"It kills, and it hurts," says Reid with an evil smile.
Bil Dwyer runs the fight card for the next match between Overkill and Frostbite. Frostbite features an invertable design and a hinged snowplow blade. Overkill's got the mother of all chopping blades and a wedge.
Bill Nye interviews Christian Carlberg of Team CoolRobots, who says that he got hooked on Battlebots when he attended an early 'Bot-fest in San Francisco in 1995. "People at home are watching this," says Carlberg, "and thinking 'I can do that!' Well, they can; they just need to get started!"
"Great advice, Christian," says Nye, "Good luck out there. Saw 'em up!"

Match #2: FrostBite v. Overkill, (1st Round matchup, Heavyweight Division.

We've got action from the get-go, as Frostbite goes right after Overkill. Dwyer says that Overkill's wedge front design makes it twice as dangerous. Overkill's front wedge gets under FrostBite's front wheels, halving it's traction and driving it onto the SpikeStrip hazards. Overkill lands a couple of clanging whacks with the chopper, and frostbite scuttles away, running over the KillSaws in the process. Another trip over the KillSaws upends FrostBite, but the invert design saves it once again. FrostBite submarines under Overkill, piggy-backs the 'Bot, then rams Overkill into the arena wall. Overkill breaks free, but runs afoul of the KillSaws, which flip it over. FrostBite capitalizes, and rams Overkill into the SpikeStrips. A squeal of tires, and Overkill escapes again. Salisbury says that Frostbite is being very methodical, picking it's openings. Dwyer says that FrostBite's four wheelchair motors provide independent drive capability to each wheel, and as such, it's got all-wheel drive.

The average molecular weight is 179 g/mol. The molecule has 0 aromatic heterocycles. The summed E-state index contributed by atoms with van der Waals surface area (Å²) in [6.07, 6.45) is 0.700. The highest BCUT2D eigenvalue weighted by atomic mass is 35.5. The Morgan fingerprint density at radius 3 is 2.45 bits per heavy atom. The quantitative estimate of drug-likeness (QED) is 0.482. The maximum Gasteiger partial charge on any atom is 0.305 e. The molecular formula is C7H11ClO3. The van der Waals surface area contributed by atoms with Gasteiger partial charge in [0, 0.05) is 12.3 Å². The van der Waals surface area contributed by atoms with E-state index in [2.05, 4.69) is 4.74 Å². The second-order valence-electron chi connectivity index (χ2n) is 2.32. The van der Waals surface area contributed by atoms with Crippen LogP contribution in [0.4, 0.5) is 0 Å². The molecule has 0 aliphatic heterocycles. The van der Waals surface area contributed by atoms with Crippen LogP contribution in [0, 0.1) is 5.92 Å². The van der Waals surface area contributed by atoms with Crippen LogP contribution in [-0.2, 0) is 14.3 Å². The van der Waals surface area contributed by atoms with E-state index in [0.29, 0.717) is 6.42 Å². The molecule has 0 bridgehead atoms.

We get a lot of circling and dodging, as each 'Bot looks for the chance to score the big hit. It's hard to see how well FrostBite is doing, unlike Overkill, who's scoring points every time the blade makes contact. But it's FrostBite who appears to be the aggressor in the later stages of the bout, jamming Overkill against the arena wall once again. Both 'Bots are going at it hammer and tongs as the buzzer sounds ending the match.

Though Overkill took the fight to it's opponent, FrostBite was clearly the more aggressive of the two, continually boring in, and scoring points every time it rammed Overkill with it's snowplow blade.

BattleStats have Overkill scoring 19 hit points, 3 hazard points, and 0 pin points. FrostBite scored 15 hit points, 2, hazard points, and 2 pin points.
The three judges at ringside, clearly impressed with frostbite's 2 pin points, and aggressvie driving, score the bout as a close split-decision, 23-22 for FrostBite. (3:00)
Post-match, Team CoolRobots is philosophical in defeat. "We respect the judges' decision," says Christian Carlberg, "no matter how wrong it is!"


We are admonished to not construct or operate a Battlebot without adult supervision.

Our next bout is another lightweight smash fest between Mouser Mecha Catbot and the stainless steel low-rider, Sallad. Bil Dwyer gives the stats on the combatants.